Restorative Justice

Restorative justice brings those harmed by crime or conflict and those responsible for the harm into communication, enabling everyone affected by a particular incident to play a part in repairing the harm and finding a positive way forward.

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Restorative Justice

What Is Restorative Justice?

Restorative Justice acknowledges and seeks to reduce the harmful impact of crime by allowing communication between all parties. Restorative Justice gives a voice to victims and provides opportunities for them to ask questions and discuss how reparation could be made by the offender. While offenders should be willing to acknowledge the impact of their actions and take accountability for the harm done.

Research indicates that Restorative Justice can reduce reoffending and help victim’s achieve closure.

How It Works

Below gives you a detailed overview of how the restorative justice process works

1

Crime occurs

VCAS are here to help you cope, recover, and thrive following a crime. Restorative Justice can be included as part of your unique recovery process at any point during the criminal justice process.

2

Self-refer/be referred

You can speak to us at any time to say you’re interested in the process. Alternatively, with your consent, a police officer or partner organisation may refer you to us.

3

Offender admits crime

For this process to take place, the offender must have admitted to committing the crime and both the victim and the offender have to be willing to participate.

4

Facilitator meets victim

Once your referral is received it will be picked up by one of our facilitators who will gather as much information on the offence as possible and then look to meet with you to discuss your needs, understand what you are looking to achieve and if suitable to proceed, begin preparing you for the process.

5

Facilitator meets Offender

Once your facilitator(s) are confident you understand the process and it is safe to progress they will also meet with the other party to discuss their willingness to engage and assess their suitability.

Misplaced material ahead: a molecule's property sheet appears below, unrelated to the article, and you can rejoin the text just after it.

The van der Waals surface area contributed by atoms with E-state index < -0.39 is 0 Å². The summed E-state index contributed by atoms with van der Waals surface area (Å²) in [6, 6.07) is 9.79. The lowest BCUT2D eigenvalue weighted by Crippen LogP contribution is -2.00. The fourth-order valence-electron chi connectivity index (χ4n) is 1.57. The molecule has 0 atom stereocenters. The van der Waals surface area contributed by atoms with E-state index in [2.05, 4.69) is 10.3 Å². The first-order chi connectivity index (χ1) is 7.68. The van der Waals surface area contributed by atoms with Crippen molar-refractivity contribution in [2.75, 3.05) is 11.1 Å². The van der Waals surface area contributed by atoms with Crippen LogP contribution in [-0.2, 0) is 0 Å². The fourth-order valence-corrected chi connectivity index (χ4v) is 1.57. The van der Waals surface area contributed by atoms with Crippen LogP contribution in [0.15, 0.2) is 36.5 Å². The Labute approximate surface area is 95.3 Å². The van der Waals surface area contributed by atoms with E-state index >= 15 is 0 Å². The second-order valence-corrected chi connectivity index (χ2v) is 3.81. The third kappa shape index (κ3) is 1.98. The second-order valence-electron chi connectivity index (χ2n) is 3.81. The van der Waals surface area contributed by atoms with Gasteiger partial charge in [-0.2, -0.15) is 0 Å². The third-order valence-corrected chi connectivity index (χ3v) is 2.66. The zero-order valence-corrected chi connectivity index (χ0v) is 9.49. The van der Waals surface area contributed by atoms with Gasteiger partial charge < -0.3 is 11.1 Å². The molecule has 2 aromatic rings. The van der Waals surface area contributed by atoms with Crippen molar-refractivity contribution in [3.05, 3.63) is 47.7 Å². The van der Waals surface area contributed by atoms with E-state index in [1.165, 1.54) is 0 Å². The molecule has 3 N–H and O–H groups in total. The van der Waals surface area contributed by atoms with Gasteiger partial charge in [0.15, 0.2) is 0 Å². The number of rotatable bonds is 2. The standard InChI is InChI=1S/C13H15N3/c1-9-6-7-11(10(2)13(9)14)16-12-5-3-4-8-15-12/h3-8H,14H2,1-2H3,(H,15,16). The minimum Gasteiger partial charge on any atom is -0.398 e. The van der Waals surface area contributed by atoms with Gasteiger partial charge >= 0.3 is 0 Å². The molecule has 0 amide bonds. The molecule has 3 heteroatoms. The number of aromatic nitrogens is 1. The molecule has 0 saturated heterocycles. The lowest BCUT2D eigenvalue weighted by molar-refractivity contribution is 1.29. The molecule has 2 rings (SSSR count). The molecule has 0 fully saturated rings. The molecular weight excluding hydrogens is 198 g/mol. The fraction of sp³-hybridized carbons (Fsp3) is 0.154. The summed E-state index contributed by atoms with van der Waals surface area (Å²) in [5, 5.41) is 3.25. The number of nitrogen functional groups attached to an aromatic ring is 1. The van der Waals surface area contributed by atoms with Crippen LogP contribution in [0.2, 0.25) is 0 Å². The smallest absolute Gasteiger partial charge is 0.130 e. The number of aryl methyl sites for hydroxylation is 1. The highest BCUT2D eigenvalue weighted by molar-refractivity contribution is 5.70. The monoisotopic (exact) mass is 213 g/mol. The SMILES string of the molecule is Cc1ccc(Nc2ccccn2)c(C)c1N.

6

Communication between parties

If both parties agree to engage and all safeguarding conditions are met, communication between both sides can take place via letter, through indirect communication or face to face with a facilitator in a safe, controlled environment.

Frequently asked questions

Restorative Justice

Are the agreements legally binding?

No, agreements made during RJ are not legally binding but, in some cases, reports may be submitted to the Police/courts/probation detailing the engagement of both parties and any agreements made during the process.

Restorative Justice

At what point in the CJS can this take place?

RJ can take place at any stage of the criminal justice process including after conviction, as long as the offender has accepted responsibility (i.e. pleaded guilty) and can also form part of sentencing, especially with children and young people.

Restorative Justice

Can this be used for any type of crime?

RJ can potentially be used for any type of crime. However, there are certain offences which can pose challenges for the restorative process, for example sexual offences, hate crime and domestic violence.

In these cases, the process will require much more thorough risk assessment and may take longer to complete.

Restorative Justice

Do I have to take part?

No. RJ is entirely voluntary for both victim and offender and either party may discontinue with the process at any time.

Restorative Justice

Does it work?

Does it work? Government research shows that 85% of victims who take part find the process helpful. For many meeting the offender can be an important step in moving forward. Research also shows that RJ reduces reoffending by 14%. (Restorative Justice Council website)

Any Questions

If you have any questions about our services please do not hesitate to contact us

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